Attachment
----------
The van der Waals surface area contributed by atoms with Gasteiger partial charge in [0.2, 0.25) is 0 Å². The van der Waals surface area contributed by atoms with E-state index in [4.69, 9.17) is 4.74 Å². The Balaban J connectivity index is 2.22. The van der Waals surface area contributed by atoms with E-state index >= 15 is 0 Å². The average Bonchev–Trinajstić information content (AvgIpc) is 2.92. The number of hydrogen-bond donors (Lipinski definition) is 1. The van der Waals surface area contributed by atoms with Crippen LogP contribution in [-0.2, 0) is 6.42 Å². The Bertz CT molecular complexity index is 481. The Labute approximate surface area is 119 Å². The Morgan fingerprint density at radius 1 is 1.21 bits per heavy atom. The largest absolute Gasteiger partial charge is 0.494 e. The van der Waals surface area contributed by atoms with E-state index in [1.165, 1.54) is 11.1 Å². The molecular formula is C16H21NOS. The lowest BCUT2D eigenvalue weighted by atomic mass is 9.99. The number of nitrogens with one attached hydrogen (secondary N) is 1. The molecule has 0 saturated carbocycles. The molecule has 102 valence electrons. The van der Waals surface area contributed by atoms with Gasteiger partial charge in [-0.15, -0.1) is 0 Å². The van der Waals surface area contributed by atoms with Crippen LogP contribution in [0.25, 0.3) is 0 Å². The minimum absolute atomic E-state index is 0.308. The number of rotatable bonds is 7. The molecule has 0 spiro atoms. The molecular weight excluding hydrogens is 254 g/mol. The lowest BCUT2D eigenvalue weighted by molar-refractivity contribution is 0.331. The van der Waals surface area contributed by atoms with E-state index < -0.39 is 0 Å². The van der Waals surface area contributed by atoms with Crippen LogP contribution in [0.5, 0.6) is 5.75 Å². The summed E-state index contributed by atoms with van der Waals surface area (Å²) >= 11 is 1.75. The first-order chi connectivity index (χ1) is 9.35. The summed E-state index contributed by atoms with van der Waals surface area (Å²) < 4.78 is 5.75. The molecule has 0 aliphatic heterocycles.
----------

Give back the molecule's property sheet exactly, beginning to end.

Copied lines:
The van der Waals surface area contributed by atoms with Gasteiger partial charge in [0.2, 0.25) is 0 Å². The van der Waals surface area contributed by atoms with E-state index in [4.69, 9.17) is 4.74 Å². The Balaban J connectivity index is 2.22. The van der Waals surface area contributed by atoms with E-state index >= 15 is 0 Å². The average Bonchev–Trinajstić information content (AvgIpc) is 2.92. The number of hydrogen-bond donors (Lipinski definition) is 1. The van der Waals surface area contributed by atoms with Crippen LogP contribution in [-0.2, 0) is 6.42 Å². The Bertz CT molecular complexity index is 481. The Labute approximate surface area is 119 Å². The Morgan fingerprint density at radius 1 is 1.21 bits per heavy atom. The largest absolute Gasteiger partial charge is 0.494 e. The van der Waals surface area contributed by atoms with E-state index in [1.165, 1.54) is 11.1 Å². The molecular formula is C16H21NOS. The lowest BCUT2D eigenvalue weighted by atomic mass is 9.99. The number of nitrogens with one attached hydrogen (secondary N) is 1. The molecule has 0 saturated carbocycles. The molecule has 102 valence electrons. The van der Waals surface area contributed by atoms with Gasteiger partial charge in [-0.15, -0.1) is 0 Å². The van der Waals surface area contributed by atoms with Crippen LogP contribution in [0.25, 0.3) is 0 Å². The minimum absolute atomic E-state index is 0.308. The number of rotatable bonds is 7. The molecule has 0 spiro atoms. The molecular weight excluding hydrogens is 254 g/mol. The lowest BCUT2D eigenvalue weighted by molar-refractivity contribution is 0.331. The van der Waals surface area contributed by atoms with E-state index < -0.39 is 0 Å². The van der Waals surface area contributed by atoms with Crippen LogP contribution in [0.5, 0.6) is 5.75 Å². The summed E-state index contributed by atoms with van der Waals surface area (Å²) >= 11 is 1.75. The first-order chi connectivity index (χ1) is 9.35. The summed E-state index contributed by atoms with van der Waals surface area (Å²) < 4.78 is 5.75. The molecule has 0 aliphatic heterocycles.